The News Site of DMHS/Academies@Englewood

The Maroon Tribune

The News Site of DMHS/Academies@Englewood

The Maroon Tribune

The News Site of DMHS/Academies@Englewood

The Maroon Tribune

Ekkkk! It’s a Mouse


​“Being crushed by a book bag is quite the unexpected way to die. Luckily, I barely felt it. Once the 10-pound sack of books hit me, it was lights out. Nothing much happened after that. It was very dark for a couple of minutes, and then suddenly, I found my little self in so-called ‘eternal paradise.’ The truth is, I didn’t mean any harm, I was just hungry.”

​Yeah right. Along with his 200 brothers and sisters! And now there are mice in other places than the South Building cafeteria.

It all began about two months ago when a mouse was spotted scurrying out of the cafeteria radiator. Naturally, anyone who was around didn’t take its existence with much enthusiasm. At first there were screams, then scuffles and finally, a dead little creature. Let’s call him Crumbmaster. Well, Crumbmaster quickly met his eternal paradise, no janitorial help needed.

“Everyone and their mother went in and beat the stuffing out of it!” senior Brian Guevara said. ” It was hilarious.”

The South Cafeteria lunch crowd showed the rodent no mercy, crushing it with book bags and furniture.

“I saw it coming out of the radiator, heading for the vending machine,” explained Brian, who saw it then cut through some unsuspecting students and that’s when the war cry went up. “Once they saw it, all hell broke loose,” he said.

Not everyone was angered with the discovery of the rodent Crumbmaster. In fact, he acquired a fan in the final few moments of his life.

“I didn’t believe it was actually happening. When I saw it, I was somewhat startled, but upon further inspection, I realized it was very cute,” senior Ciara McNicholas said. “Most people get disgusted by these kind of things, but I saw it as an everyday thing. In the midst of the mayhem, a backpack flew over my head, barely missing me,” Ciara said, smiling.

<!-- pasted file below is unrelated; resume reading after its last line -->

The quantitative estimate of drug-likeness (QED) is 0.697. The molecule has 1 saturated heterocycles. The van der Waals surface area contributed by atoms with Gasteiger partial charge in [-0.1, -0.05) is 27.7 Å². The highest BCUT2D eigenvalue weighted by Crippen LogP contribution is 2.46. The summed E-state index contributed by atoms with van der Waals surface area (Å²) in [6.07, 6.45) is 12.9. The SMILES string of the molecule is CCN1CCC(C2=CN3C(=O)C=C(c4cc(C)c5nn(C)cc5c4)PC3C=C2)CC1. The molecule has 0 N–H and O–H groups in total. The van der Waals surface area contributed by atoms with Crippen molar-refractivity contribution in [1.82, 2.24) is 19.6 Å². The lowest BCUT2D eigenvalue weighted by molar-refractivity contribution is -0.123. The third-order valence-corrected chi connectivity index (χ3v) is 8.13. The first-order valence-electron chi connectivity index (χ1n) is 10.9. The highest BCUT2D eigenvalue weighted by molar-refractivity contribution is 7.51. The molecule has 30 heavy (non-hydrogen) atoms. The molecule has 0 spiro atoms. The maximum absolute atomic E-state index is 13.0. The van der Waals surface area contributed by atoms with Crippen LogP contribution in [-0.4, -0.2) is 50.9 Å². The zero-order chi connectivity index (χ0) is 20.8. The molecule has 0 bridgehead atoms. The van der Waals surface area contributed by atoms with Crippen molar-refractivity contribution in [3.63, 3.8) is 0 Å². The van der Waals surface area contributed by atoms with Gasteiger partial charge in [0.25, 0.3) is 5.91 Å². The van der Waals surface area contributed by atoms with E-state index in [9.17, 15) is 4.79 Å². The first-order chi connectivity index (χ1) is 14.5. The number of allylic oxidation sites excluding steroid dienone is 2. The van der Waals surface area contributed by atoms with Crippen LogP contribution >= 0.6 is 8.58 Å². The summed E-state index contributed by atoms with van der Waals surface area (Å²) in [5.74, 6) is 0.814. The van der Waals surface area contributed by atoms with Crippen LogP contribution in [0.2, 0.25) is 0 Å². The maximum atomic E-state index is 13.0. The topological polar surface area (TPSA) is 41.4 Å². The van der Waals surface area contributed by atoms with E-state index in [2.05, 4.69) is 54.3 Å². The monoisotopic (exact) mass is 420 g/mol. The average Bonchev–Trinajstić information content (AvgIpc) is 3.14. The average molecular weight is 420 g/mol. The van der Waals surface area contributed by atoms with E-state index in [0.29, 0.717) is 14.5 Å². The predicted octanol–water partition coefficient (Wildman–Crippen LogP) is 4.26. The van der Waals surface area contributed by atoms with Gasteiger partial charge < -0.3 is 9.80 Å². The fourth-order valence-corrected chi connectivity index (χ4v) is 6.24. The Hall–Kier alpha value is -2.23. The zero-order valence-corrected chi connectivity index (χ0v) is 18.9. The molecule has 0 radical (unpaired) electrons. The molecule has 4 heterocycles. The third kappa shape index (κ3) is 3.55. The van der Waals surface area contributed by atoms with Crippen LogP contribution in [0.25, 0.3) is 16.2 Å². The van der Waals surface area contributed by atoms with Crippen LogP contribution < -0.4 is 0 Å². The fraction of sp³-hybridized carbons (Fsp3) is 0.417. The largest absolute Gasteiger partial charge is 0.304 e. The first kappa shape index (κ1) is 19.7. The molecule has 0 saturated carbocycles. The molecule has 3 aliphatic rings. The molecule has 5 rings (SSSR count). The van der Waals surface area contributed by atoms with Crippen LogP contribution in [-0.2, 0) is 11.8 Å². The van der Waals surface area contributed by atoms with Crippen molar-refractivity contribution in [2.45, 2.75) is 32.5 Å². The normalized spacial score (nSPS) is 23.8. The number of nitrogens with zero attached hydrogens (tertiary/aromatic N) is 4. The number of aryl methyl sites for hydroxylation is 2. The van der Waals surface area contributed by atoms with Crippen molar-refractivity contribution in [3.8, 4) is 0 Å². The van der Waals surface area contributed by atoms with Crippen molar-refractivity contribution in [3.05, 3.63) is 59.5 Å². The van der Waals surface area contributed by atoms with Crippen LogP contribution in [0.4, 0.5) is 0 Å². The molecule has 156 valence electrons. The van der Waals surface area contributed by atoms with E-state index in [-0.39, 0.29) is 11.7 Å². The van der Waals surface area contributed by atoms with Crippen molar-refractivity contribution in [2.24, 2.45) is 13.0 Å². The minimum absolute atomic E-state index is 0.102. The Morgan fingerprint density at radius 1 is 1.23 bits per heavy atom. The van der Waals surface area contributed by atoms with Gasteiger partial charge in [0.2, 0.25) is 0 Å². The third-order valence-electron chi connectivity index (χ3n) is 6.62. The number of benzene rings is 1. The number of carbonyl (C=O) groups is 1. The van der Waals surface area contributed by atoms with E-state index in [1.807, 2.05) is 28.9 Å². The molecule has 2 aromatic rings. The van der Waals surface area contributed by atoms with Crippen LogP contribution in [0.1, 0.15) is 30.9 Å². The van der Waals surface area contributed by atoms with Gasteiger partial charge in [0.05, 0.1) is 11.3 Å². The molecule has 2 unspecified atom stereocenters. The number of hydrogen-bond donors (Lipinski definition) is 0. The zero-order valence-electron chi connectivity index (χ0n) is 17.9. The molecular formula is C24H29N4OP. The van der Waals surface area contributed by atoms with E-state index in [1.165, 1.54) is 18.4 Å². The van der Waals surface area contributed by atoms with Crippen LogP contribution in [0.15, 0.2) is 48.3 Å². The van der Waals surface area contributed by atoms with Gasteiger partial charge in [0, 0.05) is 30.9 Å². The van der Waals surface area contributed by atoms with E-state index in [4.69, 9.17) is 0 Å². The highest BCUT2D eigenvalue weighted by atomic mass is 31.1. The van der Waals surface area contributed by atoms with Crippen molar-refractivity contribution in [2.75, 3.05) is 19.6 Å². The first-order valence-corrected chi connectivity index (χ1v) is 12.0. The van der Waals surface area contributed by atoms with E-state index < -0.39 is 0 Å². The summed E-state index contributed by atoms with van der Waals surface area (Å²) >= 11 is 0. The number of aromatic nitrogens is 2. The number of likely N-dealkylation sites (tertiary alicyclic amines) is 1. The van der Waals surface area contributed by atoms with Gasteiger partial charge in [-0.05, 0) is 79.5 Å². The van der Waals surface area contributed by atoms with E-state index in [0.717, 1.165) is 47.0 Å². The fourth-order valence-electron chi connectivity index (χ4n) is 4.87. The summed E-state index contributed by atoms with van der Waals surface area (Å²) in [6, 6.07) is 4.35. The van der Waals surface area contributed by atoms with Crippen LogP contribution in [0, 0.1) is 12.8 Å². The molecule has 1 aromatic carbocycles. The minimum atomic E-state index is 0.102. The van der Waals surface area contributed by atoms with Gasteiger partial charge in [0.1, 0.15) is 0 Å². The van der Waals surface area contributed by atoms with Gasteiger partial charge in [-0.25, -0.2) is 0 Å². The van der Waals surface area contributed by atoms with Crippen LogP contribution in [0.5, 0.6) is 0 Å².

The existence of mice in the school brings up a health concern. Just how sanitary is our school? Can we trust the administration to keep us safe and healthy? Mice harbor all kinds of diseases, like rabies, or a type of the flu, and diseases called Leptospirosis or Lymphocytic Chorio-meningitis (LMC), according to the Center for Disease Control. These diseases are spread in two ways: through direct contact with the mouse or its urine and droppings, or through indirect contact such as breathing air laced with mice excrements or drinking water contaminated with them.

“I think mice in the school could pose a serious health problem,” freshman Theodore Kim said. “It says this school is incompetent, and it can’t keep this a sanitary place.”

Principal Peter Elbert has a little bit more faith than Theo, however.

“I think the incident really didn’t have anything to do with the competence of the school custodial team,” he said. “It isn’t a question of cleanliness, but a question of nature, “Mr. Elbert said. “Small rodents look for places to keep warm in the winter, and this school provided them one.”

Mr. Elbert has assured students that situations like these do not happen often. Nevertheless, he and his associates, along with an exterminator, are looking for possible points of entry of the mice. Unfortunately, they have not found them all yet.

Junior Elizabeth Spenst claimed that she saw a mouse in Mitchell Ravitz’s room not long after the Crumbmaster incident in the cafeteria.

And just last week many students in Judy Aronson’s classroom on the second floor of the South Building reported sightings of mice. To date, approximately five have been caught.

Instead of blaming the school for the mice in her room, however, Ms. Aronson was willing to take the blame for it.

“The first person I hold responsible for this is myself. My room can sometimes get messy, and a lot of kids seem to litter in there, “ Ms. Aronson said. “I completely forgot about a box of crackers that had been under my desk, probably since September.”

Indeed, students and teachers could also be the cause of this overabundance of mice, as Ms. Aronson made apparent.

Mice belong in nature, not schools, and hopefully students, teachers, administration and the custodial staff can help to keep them there, so that mice, like Crumbmaster, may die more natural deaths.

“Hey! It’s true. I didn’t deserve a backpack death. Heaven’s cool and all, but it’s so boring! I’d much rather be back at DMAE risking my life for food with occasional admiration from humans like Ciara.”